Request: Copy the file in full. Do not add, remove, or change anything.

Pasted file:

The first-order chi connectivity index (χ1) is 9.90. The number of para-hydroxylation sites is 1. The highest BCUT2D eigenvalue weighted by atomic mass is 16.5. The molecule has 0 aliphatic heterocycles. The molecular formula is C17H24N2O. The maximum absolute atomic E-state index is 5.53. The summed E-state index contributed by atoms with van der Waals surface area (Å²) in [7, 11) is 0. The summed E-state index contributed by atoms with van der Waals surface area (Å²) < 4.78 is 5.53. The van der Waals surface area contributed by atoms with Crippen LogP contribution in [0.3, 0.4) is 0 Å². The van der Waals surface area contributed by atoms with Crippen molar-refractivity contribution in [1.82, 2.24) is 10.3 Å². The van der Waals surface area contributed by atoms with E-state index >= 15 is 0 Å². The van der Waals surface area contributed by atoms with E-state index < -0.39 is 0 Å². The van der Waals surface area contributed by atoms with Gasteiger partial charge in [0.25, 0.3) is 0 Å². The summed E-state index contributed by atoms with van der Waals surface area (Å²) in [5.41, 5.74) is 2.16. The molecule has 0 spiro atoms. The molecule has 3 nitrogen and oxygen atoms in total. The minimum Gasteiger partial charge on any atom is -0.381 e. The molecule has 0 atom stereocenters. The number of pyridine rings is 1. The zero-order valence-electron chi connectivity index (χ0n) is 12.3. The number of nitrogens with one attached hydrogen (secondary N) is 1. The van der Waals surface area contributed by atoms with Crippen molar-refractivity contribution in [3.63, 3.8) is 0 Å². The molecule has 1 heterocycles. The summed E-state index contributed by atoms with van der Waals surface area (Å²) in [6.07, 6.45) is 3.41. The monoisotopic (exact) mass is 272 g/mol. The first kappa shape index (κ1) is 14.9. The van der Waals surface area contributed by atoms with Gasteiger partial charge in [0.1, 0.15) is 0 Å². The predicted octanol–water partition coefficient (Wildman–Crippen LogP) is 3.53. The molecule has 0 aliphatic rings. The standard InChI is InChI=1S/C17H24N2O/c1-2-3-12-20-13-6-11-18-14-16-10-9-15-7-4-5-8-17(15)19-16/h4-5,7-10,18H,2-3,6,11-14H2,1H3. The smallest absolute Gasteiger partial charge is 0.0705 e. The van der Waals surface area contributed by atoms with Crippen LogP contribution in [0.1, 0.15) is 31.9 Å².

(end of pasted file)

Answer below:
The first-order chi connectivity index (χ1) is 9.90. The number of para-hydroxylation sites is 1. The highest BCUT2D eigenvalue weighted by atomic mass is 16.5. The molecule has 0 aliphatic heterocycles. The molecular formula is C17H24N2O. The maximum absolute atomic E-state index is 5.53. The summed E-state index contributed by atoms with van der Waals surface area (Å²) in [7, 11) is 0. The summed E-state index contributed by atoms with van der Waals surface area (Å²) < 4.78 is 5.53. The van der Waals surface area contributed by atoms with Crippen LogP contribution in [0.3, 0.4) is 0 Å². The van der Waals surface area contributed by atoms with Crippen molar-refractivity contribution in [1.82, 2.24) is 10.3 Å². The van der Waals surface area contributed by atoms with E-state index >= 15 is 0 Å². The van der Waals surface area contributed by atoms with E-state index < -0.39 is 0 Å². The van der Waals surface area contributed by atoms with Gasteiger partial charge in [0.25, 0.3) is 0 Å². The summed E-state index contributed by atoms with van der Waals surface area (Å²) in [5.41, 5.74) is 2.16. The molecule has 0 spiro atoms. The molecule has 3 nitrogen and oxygen atoms in total. The minimum Gasteiger partial charge on any atom is -0.381 e. The molecule has 0 atom stereocenters. The number of pyridine rings is 1. The zero-order valence-electron chi connectivity index (χ0n) is 12.3. The number of nitrogens with one attached hydrogen (secondary N) is 1. The van der Waals surface area contributed by atoms with Crippen molar-refractivity contribution in [3.63, 3.8) is 0 Å². The molecule has 1 heterocycles. The summed E-state index contributed by atoms with van der Waals surface area (Å²) in [6.07, 6.45) is 3.41. The monoisotopic (exact) mass is 272 g/mol. The first kappa shape index (κ1) is 14.9. The van der Waals surface area contributed by atoms with Gasteiger partial charge in [0.1, 0.15) is 0 Å². The predicted octanol–water partition coefficient (Wildman–Crippen LogP) is 3.53. The molecule has 0 aliphatic rings. The standard InChI is InChI=1S/C17H24N2O/c1-2-3-12-20-13-6-11-18-14-16-10-9-15-7-4-5-8-17(15)19-16/h4-5,7-10,18H,2-3,6,11-14H2,1H3. The smallest absolute Gasteiger partial charge is 0.0705 e. The van der Waals surface area contributed by atoms with Crippen LogP contribution in [0.1, 0.15) is 31.9 Å².